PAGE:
One week away from the MLB trade deadline, it's time to play general manager.
Sports Illustrated's MLB staff (with the exception of Stephanie Apstein, who is currently in Tokyo covering the Olympics), responded to the following prompt for this roundtable: Pretend you're a GM for one of the 30 teams. What move do you have to make before the trade deadline?
Without further ado, here is the 2021 trade deadline edition of Let's Make a Deal.
Jed Hoyer of the Cubs: Trade Kris Bryant
If I’m Jed Hoyer of the Cubs, I can’t afford to still have Kris Bryant on my roster on the other side of the deadline. The Cubs have a 2% chance of making the postseason, per FanGraphs, which is why Hoyer already moved into sell mode when he sent Joc Pederson to the Braves. Bryant is a rare commodity on the market: He is a middle-of-the-order bat who can play corner positions in the infield and outfield. That brings plenty of teams into play as far as roster fits. I can work a bidding war among NL East teams—the Mets, Phillies and Braves. I can convince the Red Sox they need to do something about first base, and why not check on the Brewers, A's and Giants while I'm at it.
Alex Anthopoulos of the Braves: Acquire Joey Gallo and Kyle Gibson
The Braves' playoff chances right now certainly aren't great. (9.9%, per FanGraphs.) But with the generally weak state of the NL East, if I'm GM Alex Anthopoulos, I don't think I'm writing this season off just yet. That doesn't mean pursuing a short-term rental—it's just not practical—but players who can make an impact this season and next (or more)? Bring 'em on. Enter a call to the Rangers. They could help out with multiple needs at once: Joey Gallo is just the sort of outfield bat that would be perfect for Atlanta, and he could be grouped with someone like Kyle Gibson, who would add some rotation depth. (The latter might end up being particularly important for this stretch run, depending on the health of Braves starter Ian Anderson; he's currently on the 10-day IL with shoulder inflammation, which isn't thought to be too serious, but he doesn't yet have an expected return date, and there's no such thing as too much pitching depth.)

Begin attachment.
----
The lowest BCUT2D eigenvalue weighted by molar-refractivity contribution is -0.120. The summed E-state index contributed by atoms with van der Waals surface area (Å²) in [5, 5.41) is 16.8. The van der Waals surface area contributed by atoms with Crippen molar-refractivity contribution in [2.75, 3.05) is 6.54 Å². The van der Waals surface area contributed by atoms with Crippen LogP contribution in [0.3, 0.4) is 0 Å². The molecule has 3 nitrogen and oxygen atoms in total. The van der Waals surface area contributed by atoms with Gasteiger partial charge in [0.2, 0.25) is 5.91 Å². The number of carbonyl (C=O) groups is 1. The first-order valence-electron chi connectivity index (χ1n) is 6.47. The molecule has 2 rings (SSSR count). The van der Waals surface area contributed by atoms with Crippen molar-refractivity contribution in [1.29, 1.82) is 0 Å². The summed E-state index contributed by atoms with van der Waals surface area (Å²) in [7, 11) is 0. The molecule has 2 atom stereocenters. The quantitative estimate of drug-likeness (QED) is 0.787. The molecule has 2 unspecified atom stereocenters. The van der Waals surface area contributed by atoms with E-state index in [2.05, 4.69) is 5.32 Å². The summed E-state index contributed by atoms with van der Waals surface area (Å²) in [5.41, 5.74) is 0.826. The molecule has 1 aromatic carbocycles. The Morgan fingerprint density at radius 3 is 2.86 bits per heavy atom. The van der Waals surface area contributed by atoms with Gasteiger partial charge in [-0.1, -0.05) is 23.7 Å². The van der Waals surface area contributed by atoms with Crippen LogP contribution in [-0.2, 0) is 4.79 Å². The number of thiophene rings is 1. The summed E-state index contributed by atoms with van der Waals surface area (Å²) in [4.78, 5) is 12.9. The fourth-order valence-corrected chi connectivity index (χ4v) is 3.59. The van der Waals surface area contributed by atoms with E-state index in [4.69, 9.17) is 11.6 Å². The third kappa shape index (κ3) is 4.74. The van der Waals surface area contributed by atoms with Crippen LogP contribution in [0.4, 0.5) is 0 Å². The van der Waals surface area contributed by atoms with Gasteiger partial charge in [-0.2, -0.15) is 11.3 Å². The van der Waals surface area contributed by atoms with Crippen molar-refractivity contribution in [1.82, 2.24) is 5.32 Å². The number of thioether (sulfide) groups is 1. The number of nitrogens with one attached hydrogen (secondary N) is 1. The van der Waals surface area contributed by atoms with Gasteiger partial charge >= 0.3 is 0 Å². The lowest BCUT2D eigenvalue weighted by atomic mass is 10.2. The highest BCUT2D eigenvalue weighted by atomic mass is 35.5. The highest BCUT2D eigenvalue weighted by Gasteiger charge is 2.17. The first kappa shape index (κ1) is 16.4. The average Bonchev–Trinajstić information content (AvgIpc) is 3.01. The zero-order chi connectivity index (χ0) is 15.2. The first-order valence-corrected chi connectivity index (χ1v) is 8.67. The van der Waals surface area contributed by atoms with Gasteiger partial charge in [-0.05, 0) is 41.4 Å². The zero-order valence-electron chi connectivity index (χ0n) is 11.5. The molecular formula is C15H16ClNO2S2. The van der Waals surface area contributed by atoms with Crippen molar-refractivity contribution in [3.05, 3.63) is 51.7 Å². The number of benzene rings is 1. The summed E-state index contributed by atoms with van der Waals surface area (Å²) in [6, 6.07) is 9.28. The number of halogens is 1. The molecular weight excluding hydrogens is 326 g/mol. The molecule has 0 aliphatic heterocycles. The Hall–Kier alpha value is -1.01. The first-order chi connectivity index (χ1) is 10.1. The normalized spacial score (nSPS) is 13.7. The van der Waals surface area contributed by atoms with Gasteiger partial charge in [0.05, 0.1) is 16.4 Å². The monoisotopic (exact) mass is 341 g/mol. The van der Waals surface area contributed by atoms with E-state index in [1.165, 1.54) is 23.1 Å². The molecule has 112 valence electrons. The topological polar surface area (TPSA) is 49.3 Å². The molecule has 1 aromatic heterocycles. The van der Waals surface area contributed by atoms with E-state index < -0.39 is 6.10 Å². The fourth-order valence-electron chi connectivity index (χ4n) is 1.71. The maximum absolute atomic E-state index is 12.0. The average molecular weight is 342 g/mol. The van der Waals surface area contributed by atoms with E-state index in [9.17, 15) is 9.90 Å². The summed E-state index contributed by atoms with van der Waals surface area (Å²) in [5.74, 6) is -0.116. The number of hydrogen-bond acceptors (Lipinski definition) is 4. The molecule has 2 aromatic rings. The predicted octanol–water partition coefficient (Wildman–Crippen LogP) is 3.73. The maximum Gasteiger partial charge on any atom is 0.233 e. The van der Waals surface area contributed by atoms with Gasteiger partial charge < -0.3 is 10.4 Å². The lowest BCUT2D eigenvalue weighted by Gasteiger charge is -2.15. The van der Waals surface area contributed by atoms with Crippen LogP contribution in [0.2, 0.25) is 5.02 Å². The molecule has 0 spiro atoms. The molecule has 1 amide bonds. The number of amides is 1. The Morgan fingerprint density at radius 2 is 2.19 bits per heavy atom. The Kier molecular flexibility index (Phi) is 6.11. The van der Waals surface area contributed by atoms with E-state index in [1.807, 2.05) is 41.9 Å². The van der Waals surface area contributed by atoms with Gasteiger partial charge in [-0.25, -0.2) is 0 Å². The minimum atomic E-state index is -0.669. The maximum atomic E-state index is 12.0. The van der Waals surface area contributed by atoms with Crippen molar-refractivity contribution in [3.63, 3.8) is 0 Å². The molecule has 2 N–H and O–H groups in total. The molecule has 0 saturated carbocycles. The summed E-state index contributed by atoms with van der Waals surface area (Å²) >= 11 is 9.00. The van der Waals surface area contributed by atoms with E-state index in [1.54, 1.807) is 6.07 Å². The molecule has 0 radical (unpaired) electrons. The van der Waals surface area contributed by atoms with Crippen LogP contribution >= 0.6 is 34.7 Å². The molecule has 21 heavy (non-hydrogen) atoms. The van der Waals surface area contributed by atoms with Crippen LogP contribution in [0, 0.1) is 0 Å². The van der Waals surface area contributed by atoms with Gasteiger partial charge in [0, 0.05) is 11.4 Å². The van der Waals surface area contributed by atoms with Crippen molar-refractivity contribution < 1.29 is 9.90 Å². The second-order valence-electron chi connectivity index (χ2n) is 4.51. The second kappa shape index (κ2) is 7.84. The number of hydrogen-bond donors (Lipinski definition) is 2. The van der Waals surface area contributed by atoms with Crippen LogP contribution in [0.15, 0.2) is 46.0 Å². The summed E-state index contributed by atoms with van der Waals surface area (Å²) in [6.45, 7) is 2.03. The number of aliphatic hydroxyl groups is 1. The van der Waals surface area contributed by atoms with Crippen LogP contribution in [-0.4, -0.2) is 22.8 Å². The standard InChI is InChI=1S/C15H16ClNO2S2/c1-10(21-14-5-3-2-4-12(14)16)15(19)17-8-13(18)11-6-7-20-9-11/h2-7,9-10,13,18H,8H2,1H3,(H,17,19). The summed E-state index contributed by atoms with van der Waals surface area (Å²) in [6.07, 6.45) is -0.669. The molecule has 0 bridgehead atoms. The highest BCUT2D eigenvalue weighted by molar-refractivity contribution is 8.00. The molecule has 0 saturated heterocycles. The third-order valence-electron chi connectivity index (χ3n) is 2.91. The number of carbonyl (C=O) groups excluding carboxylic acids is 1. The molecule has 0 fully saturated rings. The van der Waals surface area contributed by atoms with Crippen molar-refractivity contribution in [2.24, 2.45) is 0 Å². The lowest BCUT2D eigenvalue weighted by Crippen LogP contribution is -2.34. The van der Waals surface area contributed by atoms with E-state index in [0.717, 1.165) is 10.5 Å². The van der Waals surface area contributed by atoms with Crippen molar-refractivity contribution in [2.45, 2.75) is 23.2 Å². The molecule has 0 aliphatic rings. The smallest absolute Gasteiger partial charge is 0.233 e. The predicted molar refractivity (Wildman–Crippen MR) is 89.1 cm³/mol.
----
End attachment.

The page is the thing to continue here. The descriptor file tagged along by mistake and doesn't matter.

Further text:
Those are two much-buzzed-about names that would require a serious prospect package in return. But Atlanta's farm system is deep enough to pull that off without getting decimated. It would likely mean saying goodbye to a top minor-league talent or two like Cristian Pache or William Contreras, among several others, but for a chance at two playoff runs with a hitter like Gallo? Worth it.
Dayton Moore of the Royals: Trade Whit Merrifield
The Royals should be applauded for trying to take the next step in their rebuild with some aggressive moves over the offseason. But, if I'm Dayton Moore seeing Kansas City last in the underwhelming AL Central, I likely realize my team needs to reset a little bit.
Both the offense (4.1 runs per game, 14th in AL) and the pitching staff (5.08 ERA, 14th in AL) could use more talent. The best way to further stock the coffers is to execute a trade I've long been reluctant to pull the trigger on; it hurts, but it's time to send away one of my favorite players, Whit Merrifield. The 2021 All-Star is coveted across the league for his versatility, speed (MLB-leading 25 stolen bases), hit tool and affordable contract ($3.75M in 2022, $10.5M in 2023). But his value may soon take a nosedive. During his age-32 season, Merrifield has recorded his lowest OPS (.727) since his rookie year, and top Royals prospect Bobby Witt Jr. is projected to arrive next season. He'll take over one of the middle infield spots, joining with Adalberto Mondesi, and push Merrifield to the outfield, where his bat won't be as valuable. I'm reportedly more open than ever to dealing Merrifield, and for good reason—now is the time to strike. The White Sox, Red Sox, Yankees, Mets and Braves could all make sense as landing spots.
Dave Dombrowski of the Phillies: Acquire Trevor Story, Germán Márquez and Daniel Bard